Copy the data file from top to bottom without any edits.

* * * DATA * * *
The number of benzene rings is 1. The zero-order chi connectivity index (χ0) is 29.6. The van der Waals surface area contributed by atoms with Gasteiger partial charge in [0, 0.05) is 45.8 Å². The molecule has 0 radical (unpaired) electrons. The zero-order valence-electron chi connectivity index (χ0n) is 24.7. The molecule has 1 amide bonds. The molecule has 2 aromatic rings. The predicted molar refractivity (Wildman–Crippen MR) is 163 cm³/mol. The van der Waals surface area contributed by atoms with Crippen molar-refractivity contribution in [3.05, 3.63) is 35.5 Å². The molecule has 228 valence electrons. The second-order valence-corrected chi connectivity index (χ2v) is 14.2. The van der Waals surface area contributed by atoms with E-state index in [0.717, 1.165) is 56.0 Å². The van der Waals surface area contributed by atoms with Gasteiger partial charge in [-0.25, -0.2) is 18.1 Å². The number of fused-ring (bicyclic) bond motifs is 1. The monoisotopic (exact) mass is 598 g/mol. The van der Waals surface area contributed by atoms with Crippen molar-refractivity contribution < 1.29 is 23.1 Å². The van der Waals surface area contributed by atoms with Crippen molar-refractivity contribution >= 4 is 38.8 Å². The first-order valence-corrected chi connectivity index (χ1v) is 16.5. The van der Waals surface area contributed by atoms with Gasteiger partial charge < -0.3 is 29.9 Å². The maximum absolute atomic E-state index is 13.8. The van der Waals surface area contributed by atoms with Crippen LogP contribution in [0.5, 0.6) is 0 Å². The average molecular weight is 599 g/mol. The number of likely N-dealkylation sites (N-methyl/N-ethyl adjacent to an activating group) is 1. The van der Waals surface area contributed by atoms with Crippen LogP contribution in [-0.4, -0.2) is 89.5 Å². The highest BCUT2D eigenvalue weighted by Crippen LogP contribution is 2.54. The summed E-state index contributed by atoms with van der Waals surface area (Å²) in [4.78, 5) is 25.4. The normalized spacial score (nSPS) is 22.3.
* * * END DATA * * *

The number of benzene rings is 1. The zero-order chi connectivity index (χ0) is 29.6. The van der Waals surface area contributed by atoms with Gasteiger partial charge in [0, 0.05) is 45.8 Å². The molecule has 0 radical (unpaired) electrons. The zero-order valence-electron chi connectivity index (χ0n) is 24.7. The molecule has 1 amide bonds. The molecule has 2 aromatic rings. The predicted molar refractivity (Wildman–Crippen MR) is 163 cm³/mol. The van der Waals surface area contributed by atoms with Crippen molar-refractivity contribution in [3.05, 3.63) is 35.5 Å². The molecule has 228 valence electrons. The second-order valence-corrected chi connectivity index (χ2v) is 14.2. The van der Waals surface area contributed by atoms with E-state index in [0.717, 1.165) is 56.0 Å². The van der Waals surface area contributed by atoms with Gasteiger partial charge in [-0.25, -0.2) is 18.1 Å². The number of fused-ring (bicyclic) bond motifs is 1. The monoisotopic (exact) mass is 598 g/mol. The van der Waals surface area contributed by atoms with Crippen molar-refractivity contribution < 1.29 is 23.1 Å². The van der Waals surface area contributed by atoms with Crippen molar-refractivity contribution >= 4 is 38.8 Å². The first-order valence-corrected chi connectivity index (χ1v) is 16.5. The van der Waals surface area contributed by atoms with Gasteiger partial charge < -0.3 is 29.9 Å². The maximum absolute atomic E-state index is 13.8. The van der Waals surface area contributed by atoms with Crippen LogP contribution in [0.5, 0.6) is 0 Å². The average molecular weight is 599 g/mol. The number of likely N-dealkylation sites (N-methyl/N-ethyl adjacent to an activating group) is 1. The van der Waals surface area contributed by atoms with Crippen LogP contribution in [-0.4, -0.2) is 89.5 Å². The highest BCUT2D eigenvalue weighted by Crippen LogP contribution is 2.54. The summed E-state index contributed by atoms with van der Waals surface area (Å²) in [4.78, 5) is 25.4. The normalized spacial score (nSPS) is 22.3.